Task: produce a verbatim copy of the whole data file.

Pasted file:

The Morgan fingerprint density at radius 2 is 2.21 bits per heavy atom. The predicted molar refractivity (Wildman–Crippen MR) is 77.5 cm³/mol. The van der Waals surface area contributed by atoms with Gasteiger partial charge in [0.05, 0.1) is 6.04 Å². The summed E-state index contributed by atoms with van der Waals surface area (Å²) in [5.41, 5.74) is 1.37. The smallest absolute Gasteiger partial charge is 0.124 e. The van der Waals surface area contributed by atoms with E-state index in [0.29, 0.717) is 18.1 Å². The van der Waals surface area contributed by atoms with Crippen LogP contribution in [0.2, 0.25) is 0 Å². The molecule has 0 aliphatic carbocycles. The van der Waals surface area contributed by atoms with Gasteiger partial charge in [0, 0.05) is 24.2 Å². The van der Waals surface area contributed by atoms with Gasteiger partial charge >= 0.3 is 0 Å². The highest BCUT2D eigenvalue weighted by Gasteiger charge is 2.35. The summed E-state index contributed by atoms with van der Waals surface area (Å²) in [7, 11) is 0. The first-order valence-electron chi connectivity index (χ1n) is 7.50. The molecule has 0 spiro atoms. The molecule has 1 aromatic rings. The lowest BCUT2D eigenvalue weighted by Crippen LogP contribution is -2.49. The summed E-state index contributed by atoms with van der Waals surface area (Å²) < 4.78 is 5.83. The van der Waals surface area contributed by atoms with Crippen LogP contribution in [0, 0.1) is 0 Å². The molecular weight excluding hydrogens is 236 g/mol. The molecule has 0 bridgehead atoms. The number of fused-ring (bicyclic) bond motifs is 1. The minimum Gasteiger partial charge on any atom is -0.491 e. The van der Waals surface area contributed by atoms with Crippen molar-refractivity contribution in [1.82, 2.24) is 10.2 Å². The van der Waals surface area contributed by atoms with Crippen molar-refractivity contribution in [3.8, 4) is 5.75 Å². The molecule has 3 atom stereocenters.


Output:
The Morgan fingerprint density at radius 2 is 2.21 bits per heavy atom. The predicted molar refractivity (Wildman–Crippen MR) is 77.5 cm³/mol. The van der Waals surface area contributed by atoms with Gasteiger partial charge in [0.05, 0.1) is 6.04 Å². The summed E-state index contributed by atoms with van der Waals surface area (Å²) in [5.41, 5.74) is 1.37. The smallest absolute Gasteiger partial charge is 0.124 e. The van der Waals surface area contributed by atoms with E-state index in [0.29, 0.717) is 18.1 Å². The van der Waals surface area contributed by atoms with Crippen LogP contribution in [0.2, 0.25) is 0 Å². The molecule has 0 aliphatic carbocycles. The van der Waals surface area contributed by atoms with Gasteiger partial charge in [0, 0.05) is 24.2 Å². The van der Waals surface area contributed by atoms with Gasteiger partial charge >= 0.3 is 0 Å². The highest BCUT2D eigenvalue weighted by Gasteiger charge is 2.35. The summed E-state index contributed by atoms with van der Waals surface area (Å²) in [7, 11) is 0. The first-order valence-electron chi connectivity index (χ1n) is 7.50. The molecule has 0 spiro atoms. The molecule has 1 aromatic rings. The lowest BCUT2D eigenvalue weighted by Crippen LogP contribution is -2.49. The summed E-state index contributed by atoms with van der Waals surface area (Å²) < 4.78 is 5.83. The van der Waals surface area contributed by atoms with Crippen LogP contribution in [0, 0.1) is 0 Å². The molecular weight excluding hydrogens is 236 g/mol. The molecule has 0 bridgehead atoms. The number of fused-ring (bicyclic) bond motifs is 1. The minimum Gasteiger partial charge on any atom is -0.491 e. The van der Waals surface area contributed by atoms with Crippen molar-refractivity contribution in [1.82, 2.24) is 10.2 Å². The van der Waals surface area contributed by atoms with Crippen molar-refractivity contribution in [3.8, 4) is 5.75 Å². The molecule has 3 atom stereocenters.